Stanley Cohen, MD

Metroplex Clinical Research Center, Dallas

Dr. Stanley Cohen completed a degree in biology from the University of Virginia and received his Doctor of Medicine with honors, from the University of Alabama School of Medicine in Birmingham. He completed an internship and residency in Internal Medicine at Parkland Memorial Hospital, Dallas, Texas, and a fellowship in Rheumatology at UT Southwestern/St. Paul University Hospital. For the last 43 years he has been involved in clinical trials in inflammatory arthritis. He has been a principal investigator as well as played pivotal roles in protocol development and data analysis and have been an author on multiple peer reviewed articles in this field.The majority of the trials have been pharmaceutical funded trials evaluating new molecules for possible registration. His research group has participated in the development of nearly all the biologic therapies and targeted synthetic Dmards developed for inflammatory arthritis in the last 24 years.

In addition to his research interests he has been involved in training of medical students, residents and rheumatology fellows through his association with UT Southwestern as a Clinical Professor of Internal Medicine as well as his position as co Director of the Rheumatology program at St. Paul Medical Center in Dallas and presently asDirector of the Rheumatology program at THR Presbyterian Hospital in Dallas. He is a past president of the American College of Rheumatology Research Foundation and the American College of Rheumatology and was honored in 2016 with the designation of Master by the American College of Rheumatology. In 2021 he was awarded the ACR Presidential Gold Medal in recognition of outstanding achievements in rheumatology over an entire career.

In addition to the above efforts, he is part of a large single specialty group in the private practice of rheumatology which has 20 rheumatologists in the group providing care to thousands of patients in the Dallas Ft. Worth metroplex.


V. Michael Holers, MD

University of Colorado

Dr. V. Michael Holers graduated from Purdue University and Washington University School of Medicine. Following an internship and residency at Barnes Hospital, he was a Rheumatology Fellow at the University of Colorado and then a research postdoctoral fellow at Washington University. After joining the faculty and being promoted to Associate Professor at Washington University, he was recruited in 1993 to the University of Colorado to be the first Smyth Professor of Rheumatology. In 2000 Dr. Holers became Division Head of Rheumatology and served in that role through 2021. He is currently Professor of Medicine and Immunology and the Director of Faculty Ventures within CU Innovations. The historical focus of the Holers’ Laboratory research efforts has been on the structure-function relationships and biologic roles of the complement system. Using molecular genetic and model therapeutic tools developed through these studies, the key in vivo roles of these proteins in the development of murine models of human disease was demonstrated. From these studies, the Holers’ Laboratory also developed and commercialized tissue-directed complement therapeutics that demonstrated in pre-clinical models substantial improvements in efficacy and safety over traditional strategies. More recently the Holers’ Laboratory has moved a major focus of research activities to studying the natural history and pathogenesis of human rheumatoid arthritis (RA) prior to and immediately after the onset of clinically apparent arthritis. To accomplish this task, he co-founded in 2002 SERA (Studies of the Etiology of Rheumatoid Arthritis), which is focused on mechanism-based and epidemiologic assessments of high-risk subject populations and the development of prevention strategies. In recognition of these and other efforts, Dr. Holers has been elected a member of the American Society for Clinical Investigation (ASCI) and the Association of American Physicians (AAP). Finally, Dr. Holers is also currently serving as President of the ACR Rheumatology Research Foundation.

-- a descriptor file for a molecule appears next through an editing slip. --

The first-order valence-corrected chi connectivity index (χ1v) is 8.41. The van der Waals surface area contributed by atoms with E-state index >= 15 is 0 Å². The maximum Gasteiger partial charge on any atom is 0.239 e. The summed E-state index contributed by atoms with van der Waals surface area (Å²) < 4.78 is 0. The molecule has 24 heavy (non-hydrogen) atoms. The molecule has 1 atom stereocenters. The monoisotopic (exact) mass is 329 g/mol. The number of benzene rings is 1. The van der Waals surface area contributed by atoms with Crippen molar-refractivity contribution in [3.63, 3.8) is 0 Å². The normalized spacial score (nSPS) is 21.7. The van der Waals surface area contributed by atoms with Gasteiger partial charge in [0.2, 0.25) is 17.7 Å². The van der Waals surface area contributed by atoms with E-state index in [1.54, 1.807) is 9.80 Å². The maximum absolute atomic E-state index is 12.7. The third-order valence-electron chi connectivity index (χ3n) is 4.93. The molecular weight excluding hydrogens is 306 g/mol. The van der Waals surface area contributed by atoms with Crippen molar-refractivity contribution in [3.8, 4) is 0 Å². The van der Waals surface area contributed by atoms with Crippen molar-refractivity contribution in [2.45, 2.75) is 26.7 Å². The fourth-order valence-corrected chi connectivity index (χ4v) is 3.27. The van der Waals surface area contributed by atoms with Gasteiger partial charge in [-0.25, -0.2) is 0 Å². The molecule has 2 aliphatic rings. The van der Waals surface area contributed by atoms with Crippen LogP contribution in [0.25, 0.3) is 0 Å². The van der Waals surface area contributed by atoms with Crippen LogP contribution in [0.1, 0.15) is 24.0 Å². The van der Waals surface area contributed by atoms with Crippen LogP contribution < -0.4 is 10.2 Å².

Yvonee Lee, MD, MMSc

Northwestern University

Dr. Yvonne Lee is the Helen Myers McLoraine Professor of Rheumatology and Associate Professor of Medicine and Preventive Medicine at Northwestern University Feinberg School of Medicine. She received her MD from the University of Michigan Medical School and completed her residency in internal medicine at Barnes-Jewish Hospital. She completed her rheumatology fellowship at Brigham and Women’s Hospital, while also receiving a Masters in Medical Sciences from Harvard Medical School. Her research program is driven by her passion for enhancing the quality of life of patients with rheumatic diseases. Pain is the primary reason patients seek rheumatologic care, but pain is poorly understood and poorly managed. As such, Dr. Lee’s mission is to improve the management of pain in patients with systemic rheumatic diseases, using interventions targeted to specific pain mechanisms. She leads the only group in the U.S. who has a multi-site infrastructure for multi-modal phenotyping of pain in patients with rheumatoid arthritis. She is also actively expanding her interdisciplinary research program into the burgeoning areas of sleep and circadian rhythms and translational studies examining serum biomarkers of pain. Her research program is funded by the NIH, as well as industry and foundation grants.